Reviewing the content marketing matrix

Last month Smart Insights released a really nice little matrix, categorising the most popular types of content marketing into four quarters, which I am reviewing this month.

Last month Aaron Dicks of Impression Agency showed me a really nice little graph created by Smart Insights. The matrix categorised the most popular types of content marketing into one of four quarters, and considered ‘emotional vs rational’ and ‘awareness vs purchase’ factors.

The content marketing matrix

The content marketing matrix

Entertain (Emotional, Awareness)

Content formats include: Games and quizzes

The first set of content formats cover the entertainment quarter. These mediums may be quite strongly biased towards a product or brand and contain a serious, humorous or informative message. Great examples include any of the videos that tend to go viral around the time of the superbowl, such as the recent Mercedes Benz viral chicken video.

Whilst these pieces may not act to drive customers through the sales funnel, they do (at least intend to) increase positive brand association with the audience.

Inspire (Emotional, Purchase)

Content formats include: Celebrity endorsements and reviews

Similarly to entertainment content, inspirational pieces may also contain a serious, humorous or informative message. Contrastingly however this content does aim to drive additional purchases through emotive messaging.

Take for example some of the celebrity endorsements you often find promoting fashion or technology on Twitter. These tweets often positively reflect a product and result in a sudden increase of sales. Several positive reviews of a TV, book or laptop on Amazon are likely to influence sales rather than entertain the audience.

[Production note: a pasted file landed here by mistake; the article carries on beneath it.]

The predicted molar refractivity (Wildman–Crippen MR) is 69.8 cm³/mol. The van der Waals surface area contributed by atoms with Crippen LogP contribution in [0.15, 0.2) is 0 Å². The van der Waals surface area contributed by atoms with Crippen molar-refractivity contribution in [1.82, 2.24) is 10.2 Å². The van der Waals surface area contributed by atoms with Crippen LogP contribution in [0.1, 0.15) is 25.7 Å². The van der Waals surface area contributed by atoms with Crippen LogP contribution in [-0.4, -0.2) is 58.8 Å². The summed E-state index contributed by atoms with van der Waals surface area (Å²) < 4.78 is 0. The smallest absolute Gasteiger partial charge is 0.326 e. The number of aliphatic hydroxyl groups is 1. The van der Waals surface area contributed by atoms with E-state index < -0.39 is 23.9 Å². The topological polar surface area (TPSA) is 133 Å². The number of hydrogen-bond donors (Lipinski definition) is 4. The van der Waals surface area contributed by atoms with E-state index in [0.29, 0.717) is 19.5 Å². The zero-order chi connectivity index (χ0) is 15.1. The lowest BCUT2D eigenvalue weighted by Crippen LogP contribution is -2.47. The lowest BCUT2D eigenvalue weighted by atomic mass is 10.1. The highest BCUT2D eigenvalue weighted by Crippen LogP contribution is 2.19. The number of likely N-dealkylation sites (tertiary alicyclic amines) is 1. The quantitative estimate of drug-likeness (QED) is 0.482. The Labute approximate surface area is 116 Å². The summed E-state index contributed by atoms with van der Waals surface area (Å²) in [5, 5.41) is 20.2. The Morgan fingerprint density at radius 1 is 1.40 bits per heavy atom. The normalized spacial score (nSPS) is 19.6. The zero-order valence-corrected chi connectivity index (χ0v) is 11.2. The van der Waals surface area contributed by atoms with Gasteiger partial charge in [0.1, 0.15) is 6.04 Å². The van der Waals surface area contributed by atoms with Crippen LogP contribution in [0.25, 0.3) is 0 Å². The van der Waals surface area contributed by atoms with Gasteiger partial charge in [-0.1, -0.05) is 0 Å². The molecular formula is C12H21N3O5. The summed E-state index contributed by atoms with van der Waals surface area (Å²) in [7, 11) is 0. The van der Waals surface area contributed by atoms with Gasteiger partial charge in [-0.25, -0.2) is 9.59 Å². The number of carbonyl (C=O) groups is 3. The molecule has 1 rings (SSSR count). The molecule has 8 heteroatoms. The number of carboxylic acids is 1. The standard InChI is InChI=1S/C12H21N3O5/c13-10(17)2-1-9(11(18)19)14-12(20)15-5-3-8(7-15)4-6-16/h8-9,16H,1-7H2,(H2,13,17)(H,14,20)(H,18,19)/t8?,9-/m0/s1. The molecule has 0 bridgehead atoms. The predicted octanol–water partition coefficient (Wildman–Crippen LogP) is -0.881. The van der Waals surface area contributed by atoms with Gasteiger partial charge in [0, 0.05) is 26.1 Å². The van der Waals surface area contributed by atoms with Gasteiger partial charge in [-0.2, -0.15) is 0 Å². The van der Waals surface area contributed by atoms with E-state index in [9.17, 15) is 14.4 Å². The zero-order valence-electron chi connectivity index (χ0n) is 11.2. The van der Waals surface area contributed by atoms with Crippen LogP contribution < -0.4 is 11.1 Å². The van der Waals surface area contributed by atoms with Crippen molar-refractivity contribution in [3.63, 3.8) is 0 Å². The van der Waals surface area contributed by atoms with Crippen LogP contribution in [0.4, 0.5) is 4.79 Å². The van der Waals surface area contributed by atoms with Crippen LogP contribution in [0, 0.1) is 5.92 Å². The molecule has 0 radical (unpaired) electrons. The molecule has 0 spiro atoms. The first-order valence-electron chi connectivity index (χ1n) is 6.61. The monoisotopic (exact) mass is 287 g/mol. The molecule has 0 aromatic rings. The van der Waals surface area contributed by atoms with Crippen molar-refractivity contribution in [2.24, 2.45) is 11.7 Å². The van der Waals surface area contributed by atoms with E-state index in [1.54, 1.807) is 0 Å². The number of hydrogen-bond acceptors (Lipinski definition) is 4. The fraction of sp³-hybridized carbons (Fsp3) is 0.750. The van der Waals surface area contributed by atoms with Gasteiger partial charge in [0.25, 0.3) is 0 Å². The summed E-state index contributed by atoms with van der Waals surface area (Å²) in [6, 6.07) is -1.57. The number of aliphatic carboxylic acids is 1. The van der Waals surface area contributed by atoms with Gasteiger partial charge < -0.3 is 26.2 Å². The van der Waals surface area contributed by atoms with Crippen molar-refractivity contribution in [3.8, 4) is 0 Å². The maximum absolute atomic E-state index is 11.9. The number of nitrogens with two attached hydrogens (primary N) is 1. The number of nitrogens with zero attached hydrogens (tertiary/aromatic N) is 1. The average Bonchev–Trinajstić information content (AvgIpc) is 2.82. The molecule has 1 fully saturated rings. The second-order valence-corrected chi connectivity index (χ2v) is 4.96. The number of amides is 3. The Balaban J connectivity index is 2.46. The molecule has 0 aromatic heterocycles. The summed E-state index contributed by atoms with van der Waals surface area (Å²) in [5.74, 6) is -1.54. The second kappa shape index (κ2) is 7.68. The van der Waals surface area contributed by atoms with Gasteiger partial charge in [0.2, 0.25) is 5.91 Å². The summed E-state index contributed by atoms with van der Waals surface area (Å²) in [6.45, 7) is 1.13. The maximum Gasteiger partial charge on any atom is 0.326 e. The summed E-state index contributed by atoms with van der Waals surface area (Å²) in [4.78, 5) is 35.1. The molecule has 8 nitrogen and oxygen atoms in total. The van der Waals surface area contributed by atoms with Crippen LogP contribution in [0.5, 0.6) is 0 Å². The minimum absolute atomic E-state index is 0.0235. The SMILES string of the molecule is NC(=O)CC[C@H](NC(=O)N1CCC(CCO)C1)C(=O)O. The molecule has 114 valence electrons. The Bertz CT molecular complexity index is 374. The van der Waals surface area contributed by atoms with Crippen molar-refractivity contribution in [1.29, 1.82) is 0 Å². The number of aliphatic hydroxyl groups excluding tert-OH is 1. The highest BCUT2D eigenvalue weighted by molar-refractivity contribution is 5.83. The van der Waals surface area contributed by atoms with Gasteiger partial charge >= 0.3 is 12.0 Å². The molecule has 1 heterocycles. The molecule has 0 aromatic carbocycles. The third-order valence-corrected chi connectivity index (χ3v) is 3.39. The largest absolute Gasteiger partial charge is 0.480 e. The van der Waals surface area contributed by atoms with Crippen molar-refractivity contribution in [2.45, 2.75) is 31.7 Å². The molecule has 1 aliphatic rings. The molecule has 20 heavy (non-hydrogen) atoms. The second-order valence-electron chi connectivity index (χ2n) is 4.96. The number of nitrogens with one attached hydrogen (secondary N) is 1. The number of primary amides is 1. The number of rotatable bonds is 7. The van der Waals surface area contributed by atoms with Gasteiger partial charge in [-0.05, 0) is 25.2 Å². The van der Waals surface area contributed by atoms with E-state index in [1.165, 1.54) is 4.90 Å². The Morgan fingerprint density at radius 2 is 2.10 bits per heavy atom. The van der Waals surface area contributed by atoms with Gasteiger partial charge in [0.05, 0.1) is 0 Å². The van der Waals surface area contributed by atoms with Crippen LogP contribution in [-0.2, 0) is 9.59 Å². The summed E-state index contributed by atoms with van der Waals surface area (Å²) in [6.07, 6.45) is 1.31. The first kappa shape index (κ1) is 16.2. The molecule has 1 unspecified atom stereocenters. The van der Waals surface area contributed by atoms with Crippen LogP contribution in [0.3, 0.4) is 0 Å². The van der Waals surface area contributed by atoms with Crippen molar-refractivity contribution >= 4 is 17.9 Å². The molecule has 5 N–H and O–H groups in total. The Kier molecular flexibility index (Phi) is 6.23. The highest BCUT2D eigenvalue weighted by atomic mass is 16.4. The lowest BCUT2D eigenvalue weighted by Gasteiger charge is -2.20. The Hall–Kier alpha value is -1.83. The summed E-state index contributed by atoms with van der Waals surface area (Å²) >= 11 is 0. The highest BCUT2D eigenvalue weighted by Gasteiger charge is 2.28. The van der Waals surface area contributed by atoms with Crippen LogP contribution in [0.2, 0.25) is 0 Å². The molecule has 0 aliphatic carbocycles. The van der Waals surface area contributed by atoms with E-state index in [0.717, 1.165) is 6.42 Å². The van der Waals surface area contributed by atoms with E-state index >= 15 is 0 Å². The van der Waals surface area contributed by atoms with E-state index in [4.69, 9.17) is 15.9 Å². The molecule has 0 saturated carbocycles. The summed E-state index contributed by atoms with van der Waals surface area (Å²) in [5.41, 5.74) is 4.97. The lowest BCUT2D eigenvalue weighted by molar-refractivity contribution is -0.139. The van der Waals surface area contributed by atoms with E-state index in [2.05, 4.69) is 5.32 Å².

Educate (Rational, Awareness)

Content formats include: Guides and infographics

The third quarter relates to educational content, which replaces emotional messaging with more rational and often factual messaging. These types of content are often less bias, and lend themselves well to raising awareness with the audience.

Infographics are amongst the frontline of these educational pieces, and often demonstrate strong thought leadership in alternative ways to the readers. Whitepapers on the other hand often fall somewhere in the middle of the awareness or purchase weighting (as shown in the matrix).

Convince (Rational, Purchase)

Content formats include: Data sheets and webinars

Finally there’s content produced in order to convince. This content, such as price guides and data sheets, mixes the rational approach of educational pieces with the purchase focus of inspirational content. The result is content aimed at directly selling a product, service or solution to the audience.

It’s noticeable that the majority of content types falls within this category, and seem to be more readily adopted by B2B companies compared to Entertainment, inspirational and educational content which are much more commonly used across B2C organisations. Of cause there are exceptions, but perhaps one reason for this may be the directness of rational/purchase content types.

Sitting on the fence

Articles, Ebooks, events and ratings sit right in the middle of the emotional vs rational axis, whilst widgets, demonstration videos and white papers sit on the fence regarding awareness versus purchase.

Interestingly, ENews has been placed smack bang in the middle, demonstrating it’s central approach across all the aforementioned factors. I’d tend to agree, but it would be interesting to know why articles has been put as contributing more awareness compared to ENews. Personally, I’d have put articles in the middle too, as it’s dependant on how they’re written.

What do you think? Do you agree with the placements of the content types? And what types of content do you adopt at your company?

John Alexander Rowley

An enthusiastic digital marketing professional passionately dedicated to increasing the online presence of businesses and individuals in order to improve engagement and ROI.

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